Friday, July 31, 2009

Object Models and Relational Joins -- Endless Confusion

Check out this list of questions from Stack Overflow: [Django] join.

These are all folks trying to do joins or outer joins even though they have objects fetched through the ORM.

How does this confusion arise? Easy. Folks work with SQL as if the relational world-view is Important and Universal. It isn't. SQL isn't even a programming language, per se.

Here's the important thing for Django developers to know: SQL is a Hack; Leave it Behind.

The bad news is that all those years spent mastering the ins and outs of the SELECT statement doesn't have as much enduring value as I'd hoped it would have. [Yes, I was a DBA in Ingres and Oracle. I know my SQL.]

The good news is that Object Navigation replaces much of the hideousness of SQL. To an extent. Let's look at some cases.

Joins in General

SQL SELECT statements are an algebraic specification of a result set. The database is free to use any algorithm to build the required set.

SQL imposes the Join hack because SQL is a completely consistent set algebra system. A simple SELECT returns a row-column set of data. A join between tables has to construct a fake row-column set so that everything is consistent.

A Join is nothing more than navigation from an object to associated objects. In OO world, this is simply object containment; the navigation is simply the name of a related object. Nothing more.

Master-Detail (1:m) Joins

A master-detail join in SQL works with a foreign key reference on the children.

In Django, this has to be declared in a SQL-friendly way so that the ORM will work.

class Master( models.Model ):

class Detail( models.Model ):
master= models.ForeignKey( Master )

The "Join" query is simply this. The "detail_set" name is deduced by Django from the class that contains the foreign key.

for m in Master.objects.filter():
process m
for d in m.detail_set.all():
process d

"But wait!" the SQL purist cries, "isn't that inefficient?" The answer is "rarely". It's possible that the RDBMS, doing a "merge-join" algorithm to build the entire result set might be quicker than this.

As practical matter, however, the rest of the web transaction -- including the painfully slow download -- will dominate the timeline.

Association (m:m) Joins

An association in SQL requires an intermediate table to carry the combinations of foreign keys.

In Django, this has to be declared in a SQL-friendly way so that the ORM will work.

class This( models.Model ):

class That( models.Model ):
these = models.ManyToManyField( This )

The navigation, however, is simply following the relationships. There's no complicated SQL join required.

for this in This.objects.filter():
for that in this.that_set.all():
process this and that

Here's the other side of the navigation.

for that in That.objects.filter():
for this in that.these:
process this and that

Outer Joins

An Outer Join is a "Join with Null for Missing Relationships". It's navigation with an if-statement or an exception clause.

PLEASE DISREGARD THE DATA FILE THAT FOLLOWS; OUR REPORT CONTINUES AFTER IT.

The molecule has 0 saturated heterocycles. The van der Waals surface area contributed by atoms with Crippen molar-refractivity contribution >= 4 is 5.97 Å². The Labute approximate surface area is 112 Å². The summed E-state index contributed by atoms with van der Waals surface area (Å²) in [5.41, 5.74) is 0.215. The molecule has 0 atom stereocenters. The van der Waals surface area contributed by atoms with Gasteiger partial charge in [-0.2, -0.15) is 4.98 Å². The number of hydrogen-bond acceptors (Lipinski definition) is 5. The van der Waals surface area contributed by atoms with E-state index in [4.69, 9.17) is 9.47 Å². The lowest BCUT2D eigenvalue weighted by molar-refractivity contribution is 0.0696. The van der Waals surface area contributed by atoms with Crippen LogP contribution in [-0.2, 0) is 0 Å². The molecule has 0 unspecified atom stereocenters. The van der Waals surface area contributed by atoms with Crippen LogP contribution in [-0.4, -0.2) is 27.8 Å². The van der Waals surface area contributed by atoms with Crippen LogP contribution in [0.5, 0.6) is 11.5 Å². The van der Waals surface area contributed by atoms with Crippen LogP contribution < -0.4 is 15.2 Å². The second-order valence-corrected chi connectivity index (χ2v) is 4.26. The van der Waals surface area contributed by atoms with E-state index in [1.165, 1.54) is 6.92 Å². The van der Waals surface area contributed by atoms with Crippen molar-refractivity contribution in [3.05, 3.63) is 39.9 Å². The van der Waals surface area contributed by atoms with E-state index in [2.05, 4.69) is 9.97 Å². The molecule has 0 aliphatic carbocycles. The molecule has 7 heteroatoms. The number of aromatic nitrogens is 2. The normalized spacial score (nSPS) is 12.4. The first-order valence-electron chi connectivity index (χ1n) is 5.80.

for that in That.objects.filter():
this = that.this_set.get()
except This.DoesNotExist:
this = None
process this and that

There isn't any "join" in object-oriented programming. The ORM layer removes the need.


  1. You might be interested in RQL which is similar to SPARQL and CubicWeb's way to get data from the database.

  2. > "But wait!" the SQL purist cries, "isn't that inefficient?" The answer is "rarely".

    I'll have to disagree with you there. There answer is, "if there are many parent rows, yes". Fetching a single result set is definitely faster than executing hundreds of individual SELECT statements. SQLAlchemy, as you know, abstracts the JOIN in the "first grab each parent item, then grab each child item" problem into a feature called "eager loading". So I don't think the problem is JOINs per se but just being able to use them appropriately in conjunction with an object model.

  3. Mike's right, and I'd say most systems I've worked on in the past few years have been of that size.

    There's another way to architect a large system, however. If your system of record is under heavy load, and you are therefore already caching most of your child objects, it can be faster to farm your query out to a replicated repository (like Lucene), fetch a list of ids, and then fetch objects from the cache.

  4. I attended a Django tutorial and was blown away by the idea that SQL really isn't a factor, even though you're using data from a database.
    For 10 years, my whole world was SQL. Hard to believe it's fading into the background.
    Progress and Moore's Law make everything esoteric after a while. I wouldn't group SQL in with Assembly (for a number of reasons), but it appears ORM's have become common and efficient enough to make SQL knowledge obsolete, for web programmers, at least.

  5. fumanchu: yes, we're doing that on a project now (sorta). lucene is basically a way of providing views. we still use SQL all over the place though for smaller ad-hoc result sets.

    infixum: SQL being obviated by ORMs is not how we all look at it.